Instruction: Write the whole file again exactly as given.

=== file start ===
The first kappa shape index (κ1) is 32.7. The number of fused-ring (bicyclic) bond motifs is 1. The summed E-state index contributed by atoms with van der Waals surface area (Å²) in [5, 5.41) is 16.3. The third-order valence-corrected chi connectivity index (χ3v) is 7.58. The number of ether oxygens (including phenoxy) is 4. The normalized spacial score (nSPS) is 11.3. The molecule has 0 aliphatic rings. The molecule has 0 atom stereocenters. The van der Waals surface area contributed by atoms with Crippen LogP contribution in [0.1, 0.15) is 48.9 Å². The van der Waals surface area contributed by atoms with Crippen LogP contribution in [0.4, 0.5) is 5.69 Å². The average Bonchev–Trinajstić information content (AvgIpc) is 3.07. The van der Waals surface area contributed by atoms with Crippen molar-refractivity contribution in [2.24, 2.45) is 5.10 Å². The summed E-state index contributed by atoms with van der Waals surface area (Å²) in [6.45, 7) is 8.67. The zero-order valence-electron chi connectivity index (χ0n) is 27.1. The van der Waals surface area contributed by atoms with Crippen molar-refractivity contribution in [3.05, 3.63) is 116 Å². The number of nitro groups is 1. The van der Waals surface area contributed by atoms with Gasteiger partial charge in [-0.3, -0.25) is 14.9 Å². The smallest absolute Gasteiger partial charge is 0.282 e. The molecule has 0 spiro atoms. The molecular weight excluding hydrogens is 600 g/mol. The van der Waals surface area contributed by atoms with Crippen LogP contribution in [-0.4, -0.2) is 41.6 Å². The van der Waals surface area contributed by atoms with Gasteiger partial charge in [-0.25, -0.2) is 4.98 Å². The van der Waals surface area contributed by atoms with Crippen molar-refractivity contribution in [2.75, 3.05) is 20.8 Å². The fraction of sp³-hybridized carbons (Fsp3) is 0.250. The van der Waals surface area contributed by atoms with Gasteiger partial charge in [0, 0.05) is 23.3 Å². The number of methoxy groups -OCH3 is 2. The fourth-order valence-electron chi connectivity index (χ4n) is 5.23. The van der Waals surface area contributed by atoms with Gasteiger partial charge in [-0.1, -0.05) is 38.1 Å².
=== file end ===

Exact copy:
The first kappa shape index (κ1) is 32.7. The number of fused-ring (bicyclic) bond motifs is 1. The summed E-state index contributed by atoms with van der Waals surface area (Å²) in [5, 5.41) is 16.3. The third-order valence-corrected chi connectivity index (χ3v) is 7.58. The number of ether oxygens (including phenoxy) is 4. The normalized spacial score (nSPS) is 11.3. The molecule has 0 aliphatic rings. The molecule has 0 atom stereocenters. The van der Waals surface area contributed by atoms with Crippen LogP contribution in [0.1, 0.15) is 48.9 Å². The van der Waals surface area contributed by atoms with Crippen LogP contribution in [0.4, 0.5) is 5.69 Å². The average Bonchev–Trinajstić information content (AvgIpc) is 3.07. The van der Waals surface area contributed by atoms with Crippen molar-refractivity contribution in [2.24, 2.45) is 5.10 Å². The summed E-state index contributed by atoms with van der Waals surface area (Å²) in [6.45, 7) is 8.67. The zero-order valence-electron chi connectivity index (χ0n) is 27.1. The van der Waals surface area contributed by atoms with Crippen molar-refractivity contribution in [3.05, 3.63) is 116 Å². The number of nitro groups is 1. The van der Waals surface area contributed by atoms with Gasteiger partial charge in [-0.3, -0.25) is 14.9 Å². The smallest absolute Gasteiger partial charge is 0.282 e. The molecule has 0 spiro atoms. The molecular weight excluding hydrogens is 600 g/mol. The van der Waals surface area contributed by atoms with Crippen LogP contribution in [-0.4, -0.2) is 41.6 Å². The van der Waals surface area contributed by atoms with Gasteiger partial charge in [-0.25, -0.2) is 4.98 Å². The van der Waals surface area contributed by atoms with Crippen molar-refractivity contribution in [2.75, 3.05) is 20.8 Å². The fraction of sp³-hybridized carbons (Fsp3) is 0.250. The van der Waals surface area contributed by atoms with Gasteiger partial charge in [0, 0.05) is 23.3 Å². The number of methoxy groups -OCH3 is 2. The fourth-order valence-electron chi connectivity index (χ4n) is 5.23. The van der Waals surface area contributed by atoms with Gasteiger partial charge in [-0.1, -0.05) is 38.1 Å².